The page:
- The Washington Times - Wednesday, September 23, 2009


It may seem hard to believe, but the conservative hour in America has once again arrived. Just 10 months after Republicans lost their second straight election and seven months after Barack Obama was inaugurated, the left has so mismanaged its opportunity that its hour is over.

The White House still believes it can talk its way out of the current mess. Even though after a two-week blitz, the president’s approval dropped disastrously. It has concluded that more talk will work and a joint session of Congress will impress the American people.

House Speaker Nancy Pelosi of California and her team believe they can bully the House into one more great victory for the left - this one on creating a government-run health care system.

Senate Majority Leader Harry Reid of Nevada believes he can get his 59 members into a room and talk them into forgetting the public outcry of August and force America to the left despite the outcry of their constituents.

Indeed, in Mr. Reid’s case, the desperation of the left has led it to suggest passing a radical change for 17 percent of the economy through the reconciliation process, even though that would destroy the Senate as a deliberative body, embitter the Republicans and set the stage for a conservative repeal of the liberal plan under the same procedure the first time Republicans get a simple majority in the Senate.

This refusal to listen to the American people and modify left-wing radicalism to fit the concerns of Americans is beginning to have a devastating impact.

Gallup reports that from January to August, the Democrats’ lead in party identification over Republicans dropped from 17 percent to 5 percent. This may be the sharpest decline in party advantage in modern times, and it happened in seven months. In the last six weeks President Obama’s approval among independents has dropped faster than at any time since President Gerald Ford pardoned Richard Nixon in 1974.

Gallup just reported that 60 percent of Americans now see labor unions as destructive - higher than at any time in the history of the Gallup Poll. Gallup also reports that by 45 percent to 24 percent Americans want fewer rather than more regulations.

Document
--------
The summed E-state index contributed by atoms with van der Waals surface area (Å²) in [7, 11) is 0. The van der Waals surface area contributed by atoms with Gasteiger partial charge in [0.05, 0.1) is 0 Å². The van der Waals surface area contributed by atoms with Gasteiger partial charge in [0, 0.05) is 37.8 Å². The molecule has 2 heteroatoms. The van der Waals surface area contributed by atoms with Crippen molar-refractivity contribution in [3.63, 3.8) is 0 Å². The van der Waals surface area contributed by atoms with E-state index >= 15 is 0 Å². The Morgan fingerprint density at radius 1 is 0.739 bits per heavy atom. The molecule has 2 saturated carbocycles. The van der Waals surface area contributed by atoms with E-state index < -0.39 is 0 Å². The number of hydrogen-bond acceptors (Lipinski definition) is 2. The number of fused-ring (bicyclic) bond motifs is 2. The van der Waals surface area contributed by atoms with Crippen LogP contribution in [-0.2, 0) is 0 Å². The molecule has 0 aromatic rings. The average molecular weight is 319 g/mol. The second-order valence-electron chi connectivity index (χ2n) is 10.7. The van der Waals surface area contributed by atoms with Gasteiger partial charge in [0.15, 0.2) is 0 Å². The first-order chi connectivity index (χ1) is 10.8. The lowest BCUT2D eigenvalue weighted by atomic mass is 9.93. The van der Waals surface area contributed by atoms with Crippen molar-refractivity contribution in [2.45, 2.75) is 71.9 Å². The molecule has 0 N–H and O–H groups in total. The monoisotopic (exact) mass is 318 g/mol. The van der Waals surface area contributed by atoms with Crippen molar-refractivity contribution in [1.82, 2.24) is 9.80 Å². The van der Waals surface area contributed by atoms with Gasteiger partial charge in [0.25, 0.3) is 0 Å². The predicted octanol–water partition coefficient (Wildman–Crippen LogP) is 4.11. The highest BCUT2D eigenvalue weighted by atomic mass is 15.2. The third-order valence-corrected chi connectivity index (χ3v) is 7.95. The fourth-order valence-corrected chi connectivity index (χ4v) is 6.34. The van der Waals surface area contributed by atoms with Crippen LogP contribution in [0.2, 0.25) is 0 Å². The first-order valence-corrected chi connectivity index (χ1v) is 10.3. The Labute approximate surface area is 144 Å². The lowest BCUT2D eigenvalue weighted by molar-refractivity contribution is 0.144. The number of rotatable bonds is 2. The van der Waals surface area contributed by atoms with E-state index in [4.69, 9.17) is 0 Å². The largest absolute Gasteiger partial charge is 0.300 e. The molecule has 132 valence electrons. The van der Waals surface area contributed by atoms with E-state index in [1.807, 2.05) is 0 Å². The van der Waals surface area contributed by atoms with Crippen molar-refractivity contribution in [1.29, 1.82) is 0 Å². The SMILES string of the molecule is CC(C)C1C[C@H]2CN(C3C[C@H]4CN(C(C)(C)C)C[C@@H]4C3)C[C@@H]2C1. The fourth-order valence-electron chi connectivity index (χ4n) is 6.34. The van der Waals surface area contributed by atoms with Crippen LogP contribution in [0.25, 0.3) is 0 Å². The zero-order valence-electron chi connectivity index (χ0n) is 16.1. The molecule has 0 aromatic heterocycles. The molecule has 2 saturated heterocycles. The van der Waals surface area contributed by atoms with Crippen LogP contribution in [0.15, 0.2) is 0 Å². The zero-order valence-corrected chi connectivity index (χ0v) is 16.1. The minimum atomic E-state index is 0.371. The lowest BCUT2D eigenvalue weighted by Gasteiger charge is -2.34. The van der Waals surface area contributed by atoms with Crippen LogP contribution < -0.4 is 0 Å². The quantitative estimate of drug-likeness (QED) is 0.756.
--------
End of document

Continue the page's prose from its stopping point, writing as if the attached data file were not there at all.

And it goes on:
Three things have come together to create this conservative hour of opportunity:

1) The economy is so bad that people want straight talk about creating jobs. Since the American people believe, by 59 percent to 21 percent, that business tax cuts will create jobs better than government spending, this concern about jobs is becoming an increasingly anti-left phenomenon (the opposite of what the left expected).

2) The world remains dangerous and the Obama administration’s confusion on fighting in Afghanistan, releasing terrorists and trying to punish those who have been defending America is beginning to arouse great anger among the national security wing of American life.

3) The radicalism of the Obama-Reid-Pelosi team has aroused a level of suspicion unseen in the last 40 years. The intense reaction to the president’s plan to talk with students (something both Ronald Reagan and George H.W. Bush also did) is a reflection of the intense hostility to radicalism which is building in the American people.

We have seen the swing from liberalism to conservatism before. In my lifetime, there have been three decisive shifts to the right.

After President Lyndon Johnson exploited a temporary victory in 1964 to push through a liberal program, the Republicans rebounded dramatically in 1966; and then in 1968, Richard Nixon won the first of 10 elections in which being defined as a liberal (George McGovern, Walter Mondale, Michael Dukakis, Al Gore, John Kerry) was a guarantee of defeat.

After Jimmy Carter won on a nonideological reform candidacy and while he failed to solve the nation’s problems (leading to a malaise speech and a repudiated presidency), Ronald Reagan spent the Carter years explaining the failures of liberalism generally and Mr. Carter specifically and setting the stage for a decisive change in American domestic and foreign policy.

In 1993-94, we watched the left throw away a great opportunity. By offering a clear positive alternative in the Contract with America, we were able to win an astounding victory at every level from state legislature to governor and Congress. President Clinton only survived by tacking to the right, signing welfare reform and agreeing to a balanced budget, with the first tax cut in 16 years.

Mr. Reagan described this process by saying, “I kept saying the same things, and after a while the country came around.”

The conservative hour has to begin well before an election. It takes time for the arguments to be clarified, the facts to be checked and the failures of the left to be highlighted. Once people start paying attention they talk with each other.

The process is vivid proof of Abraham Lincoln’s assertion: “you can fool all of the people some of the time, some of the people all of the time, but you can’t fool all of the people all of the time.”

The national conversation since February has been increasingly intense and increasingly negative toward the left. Three-and-a-half more years of this conversation and we may set America back on a principled conservative path as decisively as Franklin Delano Roosevelt 77 years ago set America on a path toward big government.

The conservative hour has truly come once again.

Newt Gingrich, first elected to the U.S. House from Georgia in 1978, was widely considered the foremost strategist behind the Republicans’ historic victory in 1994, winning majorities in the House and the Senate and becoming the first Republican House speaker in 40 years.

This column was first published Tuesday at TheConservatives.com, a joint venture of The Washington Times and the Heritage Foundation.

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